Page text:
Intellectual luddits are the worst
I wish I had more time to devote to reading, and Iím far from alone in holding that sentiment. Given the chance, I would sit in the library all day, every day. The problem with reading getting short shrift is not those who canít manage to squeeze it in, but those who couldnít be bothered. The merit of my other priorities might be dubious, but reading for pleasure at least makes the list. The A.C. Nielsen Co. reports that the average American spends four hours per day watching television. Not only is one-sixth of the average personís time devoted to leisure, it is expended in the particular realm of TV viewing.
This situation came about with the emergence of the affluent, middle-class lifestyle that mainstream America enjoyed in the years after World War II. The proliferation of household appliances and rising incomes made the increase in leisure possible, and television was the dominant consumer-electronics phenomenon in the 1950s. Whether there was ever any chance that one-sixth of every Americanís time on the planet would be spent reading is an open question. But the fact that books garner so little attention in the face of a number like that is disappointing.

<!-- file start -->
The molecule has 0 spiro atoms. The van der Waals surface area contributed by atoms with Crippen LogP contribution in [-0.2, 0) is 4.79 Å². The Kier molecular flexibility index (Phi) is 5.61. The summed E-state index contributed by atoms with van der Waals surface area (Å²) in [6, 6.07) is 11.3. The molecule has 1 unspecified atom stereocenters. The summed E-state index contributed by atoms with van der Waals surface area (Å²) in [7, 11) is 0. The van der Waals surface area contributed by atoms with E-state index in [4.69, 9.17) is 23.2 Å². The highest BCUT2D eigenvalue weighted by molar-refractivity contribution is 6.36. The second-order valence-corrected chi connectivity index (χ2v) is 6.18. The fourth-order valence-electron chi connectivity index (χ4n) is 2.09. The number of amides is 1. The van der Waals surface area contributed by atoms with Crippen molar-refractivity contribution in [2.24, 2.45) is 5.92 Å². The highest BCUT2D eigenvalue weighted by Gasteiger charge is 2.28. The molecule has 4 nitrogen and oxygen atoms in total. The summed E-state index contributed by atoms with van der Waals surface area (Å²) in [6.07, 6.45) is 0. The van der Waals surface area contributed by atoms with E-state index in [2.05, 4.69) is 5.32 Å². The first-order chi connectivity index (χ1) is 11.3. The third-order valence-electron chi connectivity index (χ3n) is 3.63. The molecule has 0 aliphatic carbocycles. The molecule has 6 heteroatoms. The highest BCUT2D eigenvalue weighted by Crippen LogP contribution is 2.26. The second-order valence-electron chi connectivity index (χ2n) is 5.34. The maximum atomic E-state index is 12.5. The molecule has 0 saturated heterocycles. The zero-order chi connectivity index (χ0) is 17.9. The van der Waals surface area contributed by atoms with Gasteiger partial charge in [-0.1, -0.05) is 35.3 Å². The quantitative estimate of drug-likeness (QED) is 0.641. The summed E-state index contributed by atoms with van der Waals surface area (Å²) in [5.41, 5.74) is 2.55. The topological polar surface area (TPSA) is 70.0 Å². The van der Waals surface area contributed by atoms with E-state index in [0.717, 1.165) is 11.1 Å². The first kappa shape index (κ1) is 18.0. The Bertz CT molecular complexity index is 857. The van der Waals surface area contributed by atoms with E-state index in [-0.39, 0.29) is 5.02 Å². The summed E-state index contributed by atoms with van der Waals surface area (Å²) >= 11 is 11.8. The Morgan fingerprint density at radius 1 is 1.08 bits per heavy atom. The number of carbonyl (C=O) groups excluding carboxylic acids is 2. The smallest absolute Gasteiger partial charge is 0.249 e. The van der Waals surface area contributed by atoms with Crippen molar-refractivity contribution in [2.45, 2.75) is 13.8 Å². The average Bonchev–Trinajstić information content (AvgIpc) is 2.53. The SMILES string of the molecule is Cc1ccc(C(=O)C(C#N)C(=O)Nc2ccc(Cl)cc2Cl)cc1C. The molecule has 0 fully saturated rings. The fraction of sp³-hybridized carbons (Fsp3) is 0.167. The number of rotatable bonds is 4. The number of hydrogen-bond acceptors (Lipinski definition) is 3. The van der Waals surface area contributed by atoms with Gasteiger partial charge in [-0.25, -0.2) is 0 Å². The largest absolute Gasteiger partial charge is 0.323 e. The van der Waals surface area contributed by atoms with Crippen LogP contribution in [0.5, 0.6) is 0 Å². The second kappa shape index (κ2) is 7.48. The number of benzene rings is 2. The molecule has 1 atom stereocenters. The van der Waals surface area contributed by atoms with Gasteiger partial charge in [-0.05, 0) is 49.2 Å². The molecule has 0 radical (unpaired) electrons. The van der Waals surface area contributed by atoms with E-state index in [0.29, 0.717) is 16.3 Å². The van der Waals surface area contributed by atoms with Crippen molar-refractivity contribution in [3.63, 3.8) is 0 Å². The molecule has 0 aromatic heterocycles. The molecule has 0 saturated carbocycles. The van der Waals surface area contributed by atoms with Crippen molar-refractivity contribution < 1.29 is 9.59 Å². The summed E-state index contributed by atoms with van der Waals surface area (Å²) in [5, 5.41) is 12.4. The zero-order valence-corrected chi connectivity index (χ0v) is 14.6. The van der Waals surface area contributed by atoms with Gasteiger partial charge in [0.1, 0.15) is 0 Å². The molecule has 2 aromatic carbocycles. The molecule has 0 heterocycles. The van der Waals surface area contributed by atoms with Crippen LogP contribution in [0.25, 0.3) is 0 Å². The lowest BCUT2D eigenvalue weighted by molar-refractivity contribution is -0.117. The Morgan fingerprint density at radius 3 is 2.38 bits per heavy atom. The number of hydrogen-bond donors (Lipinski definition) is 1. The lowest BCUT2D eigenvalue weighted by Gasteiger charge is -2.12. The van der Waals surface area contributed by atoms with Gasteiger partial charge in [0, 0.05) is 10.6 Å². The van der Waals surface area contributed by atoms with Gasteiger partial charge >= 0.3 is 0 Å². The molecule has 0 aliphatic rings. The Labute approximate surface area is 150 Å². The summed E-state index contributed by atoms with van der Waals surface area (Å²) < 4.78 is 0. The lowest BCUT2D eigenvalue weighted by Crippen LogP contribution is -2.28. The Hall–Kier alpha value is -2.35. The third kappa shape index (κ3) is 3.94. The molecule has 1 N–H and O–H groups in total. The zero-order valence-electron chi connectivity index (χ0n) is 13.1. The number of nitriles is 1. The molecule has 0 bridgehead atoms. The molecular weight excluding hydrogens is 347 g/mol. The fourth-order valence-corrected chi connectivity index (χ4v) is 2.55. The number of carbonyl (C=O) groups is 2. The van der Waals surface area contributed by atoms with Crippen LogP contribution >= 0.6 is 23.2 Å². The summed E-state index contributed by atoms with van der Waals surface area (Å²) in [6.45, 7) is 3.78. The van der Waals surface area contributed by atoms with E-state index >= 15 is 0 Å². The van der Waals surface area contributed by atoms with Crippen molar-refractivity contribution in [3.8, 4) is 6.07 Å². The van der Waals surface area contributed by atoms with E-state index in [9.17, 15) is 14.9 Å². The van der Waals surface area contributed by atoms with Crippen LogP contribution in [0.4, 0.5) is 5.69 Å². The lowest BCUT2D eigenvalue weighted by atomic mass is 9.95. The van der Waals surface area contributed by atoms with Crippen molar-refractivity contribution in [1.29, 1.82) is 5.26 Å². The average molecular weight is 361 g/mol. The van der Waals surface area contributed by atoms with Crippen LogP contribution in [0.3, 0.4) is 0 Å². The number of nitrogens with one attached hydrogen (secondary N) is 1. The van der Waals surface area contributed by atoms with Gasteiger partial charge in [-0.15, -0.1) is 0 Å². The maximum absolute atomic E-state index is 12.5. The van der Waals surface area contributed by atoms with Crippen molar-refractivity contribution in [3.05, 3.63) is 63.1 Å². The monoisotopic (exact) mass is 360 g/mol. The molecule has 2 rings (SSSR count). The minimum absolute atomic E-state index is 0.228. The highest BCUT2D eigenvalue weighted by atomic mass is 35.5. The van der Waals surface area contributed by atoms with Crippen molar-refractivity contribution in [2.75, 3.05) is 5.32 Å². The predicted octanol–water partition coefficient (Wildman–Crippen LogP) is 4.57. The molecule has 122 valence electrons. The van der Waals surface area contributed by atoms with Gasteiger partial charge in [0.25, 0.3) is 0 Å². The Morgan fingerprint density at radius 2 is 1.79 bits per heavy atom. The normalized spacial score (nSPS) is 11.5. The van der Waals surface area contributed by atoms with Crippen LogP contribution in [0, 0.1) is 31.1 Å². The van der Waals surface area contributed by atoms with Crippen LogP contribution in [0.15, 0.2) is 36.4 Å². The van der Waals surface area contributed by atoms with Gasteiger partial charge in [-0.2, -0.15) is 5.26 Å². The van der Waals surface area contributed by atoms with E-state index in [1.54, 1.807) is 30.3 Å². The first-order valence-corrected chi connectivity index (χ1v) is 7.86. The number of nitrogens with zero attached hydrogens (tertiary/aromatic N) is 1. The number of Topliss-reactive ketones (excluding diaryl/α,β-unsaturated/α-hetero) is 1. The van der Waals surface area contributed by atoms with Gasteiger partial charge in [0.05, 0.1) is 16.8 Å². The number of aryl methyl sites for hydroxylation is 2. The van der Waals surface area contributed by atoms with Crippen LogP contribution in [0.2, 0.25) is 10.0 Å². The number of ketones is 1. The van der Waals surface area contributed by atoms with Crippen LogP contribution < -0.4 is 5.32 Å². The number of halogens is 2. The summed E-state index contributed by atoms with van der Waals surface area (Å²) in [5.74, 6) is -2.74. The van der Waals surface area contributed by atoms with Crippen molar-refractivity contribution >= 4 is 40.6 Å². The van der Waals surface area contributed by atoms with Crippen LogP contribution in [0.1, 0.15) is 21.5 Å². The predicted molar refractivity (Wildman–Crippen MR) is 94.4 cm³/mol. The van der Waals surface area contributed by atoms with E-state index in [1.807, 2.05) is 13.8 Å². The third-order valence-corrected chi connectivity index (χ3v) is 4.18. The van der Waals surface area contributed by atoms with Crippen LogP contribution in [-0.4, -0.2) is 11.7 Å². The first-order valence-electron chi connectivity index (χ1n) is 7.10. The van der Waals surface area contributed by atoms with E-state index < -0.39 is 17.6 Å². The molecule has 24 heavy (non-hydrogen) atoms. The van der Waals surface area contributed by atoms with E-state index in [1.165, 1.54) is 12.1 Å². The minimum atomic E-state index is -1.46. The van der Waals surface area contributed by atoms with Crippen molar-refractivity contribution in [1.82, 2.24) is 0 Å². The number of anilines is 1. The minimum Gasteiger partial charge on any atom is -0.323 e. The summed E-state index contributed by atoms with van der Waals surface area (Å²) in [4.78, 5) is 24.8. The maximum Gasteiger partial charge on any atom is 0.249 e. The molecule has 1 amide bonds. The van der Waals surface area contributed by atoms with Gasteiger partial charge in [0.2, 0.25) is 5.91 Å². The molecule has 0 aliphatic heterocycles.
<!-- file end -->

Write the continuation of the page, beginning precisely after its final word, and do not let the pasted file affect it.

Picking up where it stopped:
One of the early achievements of the public education system, regardless of its record since then, is that it practically eliminated illiteracy. Aside from expanded economic opportunity, the system also opened up a great majority of the population to the possibility of enjoying literature. At the same time, the system tends to turn most students off to reading and by extension, to the scholarly exchange of ideas. This aligns nicely with its intended purpose of creating a large body of productive and complacent capitalist worker bees. Our school system is responsible for what is not so much a decline in reading as a lost opportunity.
As a form of leisure, reading does not share the ancillary benefit of social interaction and the concurrent consumer brinksmanship that has been a pillar of postwar American life. Sure, a shelf full of books may impress some people, but showing off the latest electronic toy has so much more oomph. Literacy and conspicuous consumption were both indicators of uncommon wealth and status in early America. The average personís capacity to read has been vastly outstripped by the average personís ability to fill his house with stuff. There is a much larger incentive to do the latter in todayís society. Beyond merely pushing books aside as a leisure activity item, the rapid spread of digital media has now started to erode the literacy of our society. The autocorrect feature of Microsoft Word has atrophied my ability to spell. Every English teacher I had in high school complained that students demonstrated the same level of professionalism in essays as they did in instant messages. Who wants to do research out of books when the Internet has put an unprecedented wealth of information at our immediate disposal? Granted that a lot of that information is wrong, and even more of it is useless, but itís so easy to access, can you blame us for being lazy?
As much as I wish it was not the case, the trend away from reading is clear. TV and the Internet arenít going anywhere. Perhaps itís not too much to hope that some people will buck the trend.
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